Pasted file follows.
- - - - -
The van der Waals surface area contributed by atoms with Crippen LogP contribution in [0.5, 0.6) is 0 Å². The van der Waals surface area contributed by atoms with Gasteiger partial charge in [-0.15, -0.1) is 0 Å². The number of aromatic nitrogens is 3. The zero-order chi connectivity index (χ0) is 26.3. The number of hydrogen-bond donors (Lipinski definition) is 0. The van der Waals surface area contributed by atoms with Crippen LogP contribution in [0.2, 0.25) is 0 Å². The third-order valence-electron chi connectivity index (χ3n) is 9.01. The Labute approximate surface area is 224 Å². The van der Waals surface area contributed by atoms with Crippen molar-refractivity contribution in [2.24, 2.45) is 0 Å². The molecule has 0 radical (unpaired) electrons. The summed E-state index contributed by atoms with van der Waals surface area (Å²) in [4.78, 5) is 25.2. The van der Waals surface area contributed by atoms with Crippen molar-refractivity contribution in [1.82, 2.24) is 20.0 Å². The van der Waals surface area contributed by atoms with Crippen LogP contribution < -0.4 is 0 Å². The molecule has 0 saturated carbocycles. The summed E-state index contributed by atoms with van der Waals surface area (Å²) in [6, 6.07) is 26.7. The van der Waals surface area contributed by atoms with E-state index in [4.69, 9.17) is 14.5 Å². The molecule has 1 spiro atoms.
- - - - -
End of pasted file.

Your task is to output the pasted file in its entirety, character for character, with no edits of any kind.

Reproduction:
The van der Waals surface area contributed by atoms with Crippen LogP contribution in [0.5, 0.6) is 0 Å². The van der Waals surface area contributed by atoms with Gasteiger partial charge in [-0.15, -0.1) is 0 Å². The number of aromatic nitrogens is 3. The zero-order chi connectivity index (χ0) is 26.3. The number of hydrogen-bond donors (Lipinski definition) is 0. The van der Waals surface area contributed by atoms with Crippen LogP contribution in [0.2, 0.25) is 0 Å². The third-order valence-electron chi connectivity index (χ3n) is 9.01. The Labute approximate surface area is 224 Å². The van der Waals surface area contributed by atoms with Crippen molar-refractivity contribution in [2.24, 2.45) is 0 Å². The molecule has 0 radical (unpaired) electrons. The summed E-state index contributed by atoms with van der Waals surface area (Å²) in [4.78, 5) is 25.2. The van der Waals surface area contributed by atoms with Crippen molar-refractivity contribution in [1.82, 2.24) is 20.0 Å². The van der Waals surface area contributed by atoms with Crippen LogP contribution < -0.4 is 0 Å². The molecule has 0 saturated carbocycles. The summed E-state index contributed by atoms with van der Waals surface area (Å²) in [6, 6.07) is 26.7. The van der Waals surface area contributed by atoms with E-state index in [4.69, 9.17) is 14.5 Å². The molecule has 1 spiro atoms.